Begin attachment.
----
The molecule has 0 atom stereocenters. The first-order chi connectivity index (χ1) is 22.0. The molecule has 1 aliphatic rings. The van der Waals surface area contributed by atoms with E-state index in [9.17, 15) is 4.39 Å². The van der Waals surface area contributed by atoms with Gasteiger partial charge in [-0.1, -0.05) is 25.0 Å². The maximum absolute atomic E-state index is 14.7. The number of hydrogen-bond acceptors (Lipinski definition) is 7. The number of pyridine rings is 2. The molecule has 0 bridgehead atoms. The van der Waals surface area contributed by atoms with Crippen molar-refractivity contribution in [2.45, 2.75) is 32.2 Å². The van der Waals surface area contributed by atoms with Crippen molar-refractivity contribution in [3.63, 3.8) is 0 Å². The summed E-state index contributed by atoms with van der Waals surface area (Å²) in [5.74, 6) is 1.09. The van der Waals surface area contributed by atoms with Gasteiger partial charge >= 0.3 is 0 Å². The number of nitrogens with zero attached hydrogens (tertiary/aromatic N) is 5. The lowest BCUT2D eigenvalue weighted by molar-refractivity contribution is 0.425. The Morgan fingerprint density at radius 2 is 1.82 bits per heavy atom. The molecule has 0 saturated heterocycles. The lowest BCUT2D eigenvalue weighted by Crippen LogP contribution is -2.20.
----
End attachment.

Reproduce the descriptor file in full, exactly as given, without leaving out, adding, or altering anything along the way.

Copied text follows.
The molecule has 0 atom stereocenters. The first-order chi connectivity index (χ1) is 22.0. The molecule has 1 aliphatic rings. The van der Waals surface area contributed by atoms with E-state index in [9.17, 15) is 4.39 Å². The van der Waals surface area contributed by atoms with Gasteiger partial charge in [-0.1, -0.05) is 25.0 Å². The maximum absolute atomic E-state index is 14.7. The number of hydrogen-bond acceptors (Lipinski definition) is 7. The number of pyridine rings is 2. The molecule has 0 bridgehead atoms. The van der Waals surface area contributed by atoms with Crippen molar-refractivity contribution in [2.45, 2.75) is 32.2 Å². The van der Waals surface area contributed by atoms with Crippen molar-refractivity contribution in [3.63, 3.8) is 0 Å². The summed E-state index contributed by atoms with van der Waals surface area (Å²) in [5.74, 6) is 1.09. The van der Waals surface area contributed by atoms with Gasteiger partial charge >= 0.3 is 0 Å². The number of nitrogens with zero attached hydrogens (tertiary/aromatic N) is 5. The lowest BCUT2D eigenvalue weighted by molar-refractivity contribution is 0.425. The Morgan fingerprint density at radius 2 is 1.82 bits per heavy atom. The molecule has 0 saturated heterocycles. The lowest BCUT2D eigenvalue weighted by Crippen LogP contribution is -2.20.